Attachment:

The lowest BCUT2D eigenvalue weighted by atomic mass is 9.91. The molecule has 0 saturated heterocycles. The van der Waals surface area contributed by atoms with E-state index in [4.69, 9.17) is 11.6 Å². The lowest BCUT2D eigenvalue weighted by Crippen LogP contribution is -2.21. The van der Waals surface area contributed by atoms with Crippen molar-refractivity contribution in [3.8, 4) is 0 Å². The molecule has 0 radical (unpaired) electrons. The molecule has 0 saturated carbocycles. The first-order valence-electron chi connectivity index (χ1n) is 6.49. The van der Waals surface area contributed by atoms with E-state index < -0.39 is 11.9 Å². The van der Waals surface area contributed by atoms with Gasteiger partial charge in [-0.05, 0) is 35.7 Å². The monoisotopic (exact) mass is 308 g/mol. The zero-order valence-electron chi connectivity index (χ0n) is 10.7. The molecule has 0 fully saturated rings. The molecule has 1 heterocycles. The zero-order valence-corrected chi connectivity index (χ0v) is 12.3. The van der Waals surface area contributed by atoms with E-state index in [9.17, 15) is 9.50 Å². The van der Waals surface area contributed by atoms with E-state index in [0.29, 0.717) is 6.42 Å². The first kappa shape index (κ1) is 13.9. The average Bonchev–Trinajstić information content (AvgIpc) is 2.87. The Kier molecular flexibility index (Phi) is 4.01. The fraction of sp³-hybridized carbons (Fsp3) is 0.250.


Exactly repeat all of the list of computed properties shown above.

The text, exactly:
The lowest BCUT2D eigenvalue weighted by atomic mass is 9.91. The molecule has 0 saturated heterocycles. The van der Waals surface area contributed by atoms with E-state index in [4.69, 9.17) is 11.6 Å². The lowest BCUT2D eigenvalue weighted by Crippen LogP contribution is -2.21. The van der Waals surface area contributed by atoms with Crippen molar-refractivity contribution in [3.8, 4) is 0 Å². The molecule has 0 radical (unpaired) electrons. The molecule has 0 saturated carbocycles. The first-order valence-electron chi connectivity index (χ1n) is 6.49. The van der Waals surface area contributed by atoms with E-state index < -0.39 is 11.9 Å². The van der Waals surface area contributed by atoms with Gasteiger partial charge in [-0.05, 0) is 35.7 Å². The monoisotopic (exact) mass is 308 g/mol. The zero-order valence-electron chi connectivity index (χ0n) is 10.7. The molecule has 0 fully saturated rings. The molecule has 1 heterocycles. The zero-order valence-corrected chi connectivity index (χ0v) is 12.3. The van der Waals surface area contributed by atoms with E-state index in [9.17, 15) is 9.50 Å². The van der Waals surface area contributed by atoms with E-state index in [0.29, 0.717) is 6.42 Å². The first kappa shape index (κ1) is 13.9. The average Bonchev–Trinajstić information content (AvgIpc) is 2.87. The Kier molecular flexibility index (Phi) is 4.01. The fraction of sp³-hybridized carbons (Fsp3) is 0.250.